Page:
Wednesday, February 27, 2008

Kimco Realty Corporation and Milton Cooper

There is nice piece in next month's Forbes on Kimco Realty Corporation and Milton Cooper: Beyond the Big Box.
"REITs have to follow certain rules in order to avoid most corporate income taxes. Chiefly, they must pay out 90% of their income to shareholders in dividends. Many REITs are content to own buildings and collect rent. Others, like Boston Properties, have also moved into developing their own buildings. But Cooper gets 45% of his earnings from sources like managing real estate for pension funds, lending to bankrupt retailers and buying distressed properties. Only a few other REITs, such as Developers Diversified and ProLogis, have branched out like this."

"So in 1998 Cooper had a brainstorm: go into business with pension funds, developing and managing shopping centers for funds such as New York Common Retirement Fund and G.E. Pension Trust. Here was a bunch that was happy with returns as low as 6%, if the investments were safe. Many also were required to have some capital in real estate. Typical partnership deal: The pension funds contribute 85% of the project cost, Kimco the remainder. Once the center is built Kimco earns a fee for managing the properties, around 4% of rents."

Friday, February 22, 2008

Massachusetts Blawgs

I decided to poke around and try to list as many Massachusetts based legal blogs as I could find. Here is the list. Sorry if I missed any. Send me the links and I will update this list.

Boston Criminal Lawyer Blog

Covers topics such as felonies, violent crime, assault and battery, drug offenses, and wrongful convictions.
Published by Altman & Altman LLP.

Boston Employment Lawyer Blog
Information on age discrimination, employment contracts, hostile work environments and other employment law topics.
Published by Conforto Law Group

Boston ERISA & Insurance Litigation Blog
Covers ERISA, insurance coverage, and insurance bad faith.
Published by Stephen Rosenberg of The McCormack Firm, LLC.

Boston Immigration & Nationality Blog

Serving immigrants in the Boston and Framingham metro areas
Published by Joshua Daley Paulin

Boston Injury Lawyer Blog
Discusses topics such as boating, car, motorcycle, and pedestrian accidents.
Published by Altman & Altman LLP.

This blog addresses topics in litigation knowledge management such as internal expertise identification, collaborative software for lawyers, search methods for lawyers, the convergence of ediscovery and enterprise search, and more.
Published by David Hobbie of Goodwin Procter LLP

Cogito Ergo Teneo; an intellectual property blawg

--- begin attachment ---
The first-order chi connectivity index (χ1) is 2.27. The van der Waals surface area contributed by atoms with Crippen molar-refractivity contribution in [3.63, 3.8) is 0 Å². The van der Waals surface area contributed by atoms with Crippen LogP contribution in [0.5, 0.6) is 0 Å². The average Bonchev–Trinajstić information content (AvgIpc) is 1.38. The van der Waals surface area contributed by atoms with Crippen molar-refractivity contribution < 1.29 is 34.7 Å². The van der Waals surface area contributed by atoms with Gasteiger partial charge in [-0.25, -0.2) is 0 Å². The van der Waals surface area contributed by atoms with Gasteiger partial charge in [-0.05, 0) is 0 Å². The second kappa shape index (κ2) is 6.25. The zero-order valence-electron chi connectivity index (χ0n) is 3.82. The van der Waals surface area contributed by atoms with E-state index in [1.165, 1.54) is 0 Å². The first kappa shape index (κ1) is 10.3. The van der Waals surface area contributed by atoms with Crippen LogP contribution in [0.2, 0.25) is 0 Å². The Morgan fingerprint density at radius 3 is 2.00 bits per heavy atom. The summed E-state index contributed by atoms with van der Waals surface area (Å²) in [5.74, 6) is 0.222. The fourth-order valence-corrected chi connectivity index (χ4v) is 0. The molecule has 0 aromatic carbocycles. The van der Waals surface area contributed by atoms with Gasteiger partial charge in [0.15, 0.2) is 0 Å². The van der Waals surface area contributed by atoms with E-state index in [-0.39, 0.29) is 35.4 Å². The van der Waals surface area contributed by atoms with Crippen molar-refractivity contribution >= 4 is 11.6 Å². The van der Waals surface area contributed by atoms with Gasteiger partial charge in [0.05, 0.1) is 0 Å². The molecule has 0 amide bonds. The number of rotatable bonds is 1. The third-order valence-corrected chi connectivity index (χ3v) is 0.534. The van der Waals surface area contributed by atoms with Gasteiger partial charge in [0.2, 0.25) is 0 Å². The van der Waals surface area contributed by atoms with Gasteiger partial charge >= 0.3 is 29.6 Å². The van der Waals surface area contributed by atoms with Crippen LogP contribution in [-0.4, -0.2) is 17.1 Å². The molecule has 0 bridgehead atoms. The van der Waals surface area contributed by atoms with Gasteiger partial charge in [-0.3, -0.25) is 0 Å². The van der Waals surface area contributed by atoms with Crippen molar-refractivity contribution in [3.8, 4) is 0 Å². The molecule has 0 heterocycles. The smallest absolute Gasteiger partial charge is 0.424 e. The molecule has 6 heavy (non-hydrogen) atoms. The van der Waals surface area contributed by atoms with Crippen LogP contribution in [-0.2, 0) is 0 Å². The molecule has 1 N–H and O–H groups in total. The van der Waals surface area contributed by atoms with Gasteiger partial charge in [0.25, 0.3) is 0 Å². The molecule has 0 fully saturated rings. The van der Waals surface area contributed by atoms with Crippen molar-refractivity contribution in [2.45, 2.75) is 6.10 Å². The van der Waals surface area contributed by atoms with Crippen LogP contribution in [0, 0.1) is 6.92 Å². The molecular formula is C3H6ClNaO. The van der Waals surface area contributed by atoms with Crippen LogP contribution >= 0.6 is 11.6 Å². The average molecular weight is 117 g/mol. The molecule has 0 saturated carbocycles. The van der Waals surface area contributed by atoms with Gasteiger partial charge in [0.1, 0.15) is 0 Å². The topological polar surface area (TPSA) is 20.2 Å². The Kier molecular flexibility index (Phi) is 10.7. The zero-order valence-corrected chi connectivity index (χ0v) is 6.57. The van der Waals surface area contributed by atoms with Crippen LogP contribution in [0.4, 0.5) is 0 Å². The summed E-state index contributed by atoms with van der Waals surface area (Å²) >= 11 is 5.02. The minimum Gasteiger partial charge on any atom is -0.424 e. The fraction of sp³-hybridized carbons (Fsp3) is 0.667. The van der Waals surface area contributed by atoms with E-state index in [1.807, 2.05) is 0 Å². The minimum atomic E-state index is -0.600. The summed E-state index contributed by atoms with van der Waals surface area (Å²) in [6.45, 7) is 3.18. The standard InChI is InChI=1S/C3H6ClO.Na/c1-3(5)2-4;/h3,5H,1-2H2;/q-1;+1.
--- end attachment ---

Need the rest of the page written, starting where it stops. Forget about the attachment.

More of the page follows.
A blawg dedicated to reporting on recent U.S. copyright, trademark, and trade secret law, as well as any other interesting intellectual property news.
Published by Sean FWJ Fowler, general counsel for a technology company in Marlborough, MA.

The online home and blog of the Law Office of Woodworth & Frisella. They specialize in handling commercial collection matters for all kinds of business with a particular emphasis on software companies.

The blog of Professor Charles Nesson of the Harvard Law School

Erik J. Heels
Erik J. Heels is an MIT engineer, patent and trademark lawyer, Red Sox fan, and music lover. This is his blog about Technology, Law, Baseball, and Rock 'n' Roll.

Et Seq.
The Harvard Law School Library Blog

New developments in health care law and policy together with the observations and analysis of David Harlow, of The Harlow Group LLC, a health care law and consulting firm in Newton.

Home Contractor vs. Homeowner

Addresses contractor and homeowner disputes.
Published by Andrea Goldman

John Palfrey
As Clinical Professor of Law at Harvard Law School and Executive Director of the Berkman Center for Internet & Society, John’s work focuses on Internet law, intellectual property, and the potential of new technologies to strengthen democracies locally and around the world.

KM Space
The Law Firm Knowledge Management Blog, with postings on knowledge management, enterprise 2.0, legal technology and the practice of law
Published by Doug Cornelius

Law For Life
Estate planning, asset protection, elder law, probate, reverse mortgages and real estate
Published by Gosselin & Associates, P.C.

Law Links | Health Links
Connecting legal, health and marketing resources with a New England focus, by Amy Campbell of Infoworks! Amy also publishes Amy Campbell's Weblog, thinking about new media, web marketing and law firm marketing.

Massachusetts Campaign for Open Government

Karla J. de Steuben created the Massachusetts Campaign For Open Government website after she was told by a Massachusetts town official that she could not have a copy of a public record she requested because it would only confuse her.

Massachusetts Consumer Rights
News on consumer rights issues in Massachusetts by Attorney Kenneth D. Quat.
(The posts on this blog are very sporadic)

Massachusetts Divorce & Family Law Blog
Boston area attorney Steven Ballard discusses recent developments in divorce & family law.

Massachusetts Driving Law
Information on Speeding Tickets, Drunk Driving, OUI, DUI, Moving Violations, Citations, Insurance Surcharges, License Suspensions, Registry of Motor Vehicle Hearings, RMV issues, Clerk's Hearings, Junior Operators, Hardship Licenses, Revoked Licenses, Ignition Locks, Criminal Complaints, Criminal Charges and other driving related issues for Massachusetts Residents.
Published by Jessica A. Foley

Massachusetts DUI Podcast - MA Drunk Driving Defense Lawyer
Massachusetts DUI Attorney Russell Matson's Podcast

Massachusetts Law Updates
From the Massachusetts Trial Court Law Libraries

Massachusetts Personal Injury Blog